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Sunday, February 19, 2012

Trinidad by any other name is CARNIVAL!

Brooke and I headed down to Trinidad last Thursday and we are now preparing for Carnival, the biggest celebration in the Caribbean. We have already attended a "Fete" (held at the cricket stadium), which is a big cooler party that starts at around 11pm and then lasts all night. Okay, we made it until 1:30am and counted ourselves as quasi-locals. I can assure you that my hips do NOT move in the way that I saw others who attended. And let's not mention the fact that I am old enough to be the father of most attendees!!

We slept in on Saturday and then headed to the Maracas Beach. To say that I am not a good passenger (versus being the driver) would be an understatement! Both the brake and steering wheel on my side of the car were not working. It was described to me as "a one hour mountainous drive", but never was it said that the whole trip over from Port-of-Spain would be 2 feet from a straight drop to the sea below!! Did I mention the road was barely 2 car widths wide? And the cars are right-side drive (what were the Brits originally thinking?). And what driving school did these people attend? In spite of it all, the beach was beautiful and Brooke befriended a snake; life does not get much better than that!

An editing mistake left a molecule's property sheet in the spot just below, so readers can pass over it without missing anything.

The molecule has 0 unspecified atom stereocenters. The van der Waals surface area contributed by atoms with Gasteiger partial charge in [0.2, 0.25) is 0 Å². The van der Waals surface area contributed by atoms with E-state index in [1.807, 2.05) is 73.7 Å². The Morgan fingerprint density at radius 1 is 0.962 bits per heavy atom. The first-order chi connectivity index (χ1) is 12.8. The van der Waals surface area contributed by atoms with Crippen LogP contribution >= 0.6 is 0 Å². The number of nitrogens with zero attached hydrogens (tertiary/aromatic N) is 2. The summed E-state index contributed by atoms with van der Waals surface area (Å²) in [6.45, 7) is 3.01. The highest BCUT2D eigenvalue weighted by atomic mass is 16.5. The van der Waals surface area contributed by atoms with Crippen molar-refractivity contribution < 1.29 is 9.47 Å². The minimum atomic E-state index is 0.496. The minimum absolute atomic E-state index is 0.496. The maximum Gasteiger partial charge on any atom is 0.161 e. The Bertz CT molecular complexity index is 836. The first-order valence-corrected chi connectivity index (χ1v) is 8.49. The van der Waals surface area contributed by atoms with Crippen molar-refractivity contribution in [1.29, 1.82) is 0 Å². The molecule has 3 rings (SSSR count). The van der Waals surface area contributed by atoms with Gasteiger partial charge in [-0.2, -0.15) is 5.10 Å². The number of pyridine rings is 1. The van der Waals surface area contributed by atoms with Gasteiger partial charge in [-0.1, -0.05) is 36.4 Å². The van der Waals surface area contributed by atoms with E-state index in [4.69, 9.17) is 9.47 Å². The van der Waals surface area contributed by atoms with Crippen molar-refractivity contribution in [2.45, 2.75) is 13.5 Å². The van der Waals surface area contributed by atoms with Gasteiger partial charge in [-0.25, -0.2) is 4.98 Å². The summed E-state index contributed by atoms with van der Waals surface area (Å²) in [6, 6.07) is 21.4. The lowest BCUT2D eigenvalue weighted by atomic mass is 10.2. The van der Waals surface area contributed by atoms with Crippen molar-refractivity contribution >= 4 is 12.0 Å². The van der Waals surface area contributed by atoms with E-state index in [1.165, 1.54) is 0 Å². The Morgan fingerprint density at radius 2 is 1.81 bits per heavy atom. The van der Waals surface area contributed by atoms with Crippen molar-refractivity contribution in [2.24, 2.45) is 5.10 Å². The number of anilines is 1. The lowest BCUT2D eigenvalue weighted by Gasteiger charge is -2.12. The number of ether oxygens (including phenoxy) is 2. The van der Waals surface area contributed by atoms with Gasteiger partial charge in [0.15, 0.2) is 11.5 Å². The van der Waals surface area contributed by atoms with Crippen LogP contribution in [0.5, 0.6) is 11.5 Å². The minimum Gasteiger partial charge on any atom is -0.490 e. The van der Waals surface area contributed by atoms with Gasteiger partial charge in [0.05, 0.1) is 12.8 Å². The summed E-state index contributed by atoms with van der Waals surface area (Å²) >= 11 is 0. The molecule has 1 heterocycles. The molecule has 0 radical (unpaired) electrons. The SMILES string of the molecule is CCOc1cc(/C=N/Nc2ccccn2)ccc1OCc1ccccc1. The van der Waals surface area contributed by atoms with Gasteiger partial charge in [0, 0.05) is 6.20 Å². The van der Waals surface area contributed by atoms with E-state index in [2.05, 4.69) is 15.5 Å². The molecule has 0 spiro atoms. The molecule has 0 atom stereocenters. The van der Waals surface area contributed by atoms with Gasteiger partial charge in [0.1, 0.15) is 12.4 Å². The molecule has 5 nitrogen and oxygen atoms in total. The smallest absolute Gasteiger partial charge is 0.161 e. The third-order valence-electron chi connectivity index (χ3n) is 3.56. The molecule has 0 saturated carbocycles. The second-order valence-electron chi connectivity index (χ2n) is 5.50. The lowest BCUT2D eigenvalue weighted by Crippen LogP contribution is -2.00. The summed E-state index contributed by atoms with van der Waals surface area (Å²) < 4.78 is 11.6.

So, it is off to bed right now as we will be leaving at 3:00am to attend, uh...participate in J'ouvert; the very start of Carnival. J'ouvert is a large street party in the eastern Caribbean region. J'ouvert is a contraction of the French jour ouvert, or dawn/day break. The celebration involves calypso/soca bands and their followers dancing through the streets. The festival starts well before dawn and peaks a few hours after sunrise. Fortunately for me, there will be at least 500 people in our "band" and it will be dark - no one will even know this particular guy can't dance!

Our best to all from Trinidad and Carnival...
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Tuesday, February 14, 2012